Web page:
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One thing we’re doing a lot for our customers is to create INSPIRE data sets from their original data. Usually these data sets are available in a specific national or organisation-specific schema and need to be restructured substantially to meet the INSPIRE requirements. This harmonisation process is one of the things that has given INSPIRE a bad reputation, as in that it is a complex and time-intensive endeavour.

Recently, we passed the 100-datasets-harmonised mark. As we usually track the effort needed for each of these projects, we now start to have a meaningful sample size to judge how much time the development of each of these transformation projects took – time to look at some numbers!

The data that we collect for every project includes the source schema, the target schema, the time spent and a few additional variables, such as schema complexity. In this post, we’re going to look at the mean time spent per target data model, we’ll look at the correlation between source model complexity and effort as well as simple counts.

The dataset

Out of all the projects we’ve done, 68 have time tracking records, and are related to INSPIRE – either they use one of the 34 core data specifications, or an extension of one of those.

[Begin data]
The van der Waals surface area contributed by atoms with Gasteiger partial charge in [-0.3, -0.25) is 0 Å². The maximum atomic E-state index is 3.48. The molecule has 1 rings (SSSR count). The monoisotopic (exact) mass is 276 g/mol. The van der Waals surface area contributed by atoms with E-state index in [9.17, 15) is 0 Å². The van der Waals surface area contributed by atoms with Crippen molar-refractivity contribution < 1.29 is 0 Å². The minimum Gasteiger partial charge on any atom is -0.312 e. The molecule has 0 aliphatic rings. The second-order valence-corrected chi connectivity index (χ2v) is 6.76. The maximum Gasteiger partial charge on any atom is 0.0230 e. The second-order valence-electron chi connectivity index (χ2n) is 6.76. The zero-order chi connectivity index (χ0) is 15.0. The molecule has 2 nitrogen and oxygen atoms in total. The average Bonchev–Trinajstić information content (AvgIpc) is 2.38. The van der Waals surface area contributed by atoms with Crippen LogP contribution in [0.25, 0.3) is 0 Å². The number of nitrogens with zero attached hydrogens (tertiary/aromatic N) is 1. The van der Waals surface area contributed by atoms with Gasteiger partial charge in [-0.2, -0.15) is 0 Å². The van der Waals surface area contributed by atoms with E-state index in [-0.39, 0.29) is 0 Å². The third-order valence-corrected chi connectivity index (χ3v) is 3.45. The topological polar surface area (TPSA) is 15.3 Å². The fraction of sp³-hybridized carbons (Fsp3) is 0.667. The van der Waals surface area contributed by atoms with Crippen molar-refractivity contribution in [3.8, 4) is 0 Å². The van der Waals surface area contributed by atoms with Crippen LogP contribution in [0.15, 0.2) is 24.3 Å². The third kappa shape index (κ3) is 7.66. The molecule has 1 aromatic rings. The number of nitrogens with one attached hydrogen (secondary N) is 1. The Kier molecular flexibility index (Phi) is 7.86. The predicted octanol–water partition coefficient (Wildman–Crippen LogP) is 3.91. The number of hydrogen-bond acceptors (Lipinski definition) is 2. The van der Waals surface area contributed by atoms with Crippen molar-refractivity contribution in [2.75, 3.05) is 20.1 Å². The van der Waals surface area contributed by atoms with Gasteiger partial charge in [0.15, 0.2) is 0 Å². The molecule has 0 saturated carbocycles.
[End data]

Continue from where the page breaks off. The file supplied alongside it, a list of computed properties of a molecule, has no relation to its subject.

One thing we’re doing a lot for our customers is to create INSPIRE data sets from their original data. Usually these data sets are available in a specific national or organisation-specific schema and need to be restructured substantially to meet the INSPIRE requirements. This harmonisation process is one of the things that has given INSPIRE a bad reputation, as in that it is a complex and time-intensive endeavour.

Recently, we passed the 100-datasets-harmonised mark. As we usually track the effort needed for each of these projects, we now start to have a meaningful sample size to judge how much time the development of each of these transformation projects took – time to look at some numbers!

The data that we collect for every project includes the source schema, the target schema, the time spent and a few additional variables, such as schema complexity. In this post, we’re going to look at the mean time spent per target data model, we’ll look at the correlation between source model complexity and effort as well as simple counts.

The dataset

Out of all the projects we’ve done, 68 have time tracking records, and are related to INSPIRE – either they use one of the 34 core data specifications, or an extension of one of those.

Data set counts by required time for transformation project development

As the graph shows, quite exactly half of the projects can be completed in 8 hours or less, while only very few projects took more than 64 hours to complete. 64 hours equal about 10 productive person days when we factor in some overhead.

After looking at the general effort distribution, we wanted to dig a bit deeper – which INSPIRE Annex themes create a lot of effort for us?

Efforts to create a transformation project by target schema

The range the graph shows is pretty wide. While Addresses, Transport Networks and Hydrography Networks are all in the 30+ hour range, most of the other themes show mean times of 5 to 20 hours of required effort. As the orange line in the graph indicates, the number of datasets we’ve included for a given target data model is in many cases very small (1-3), so these numbers are certainly not stable.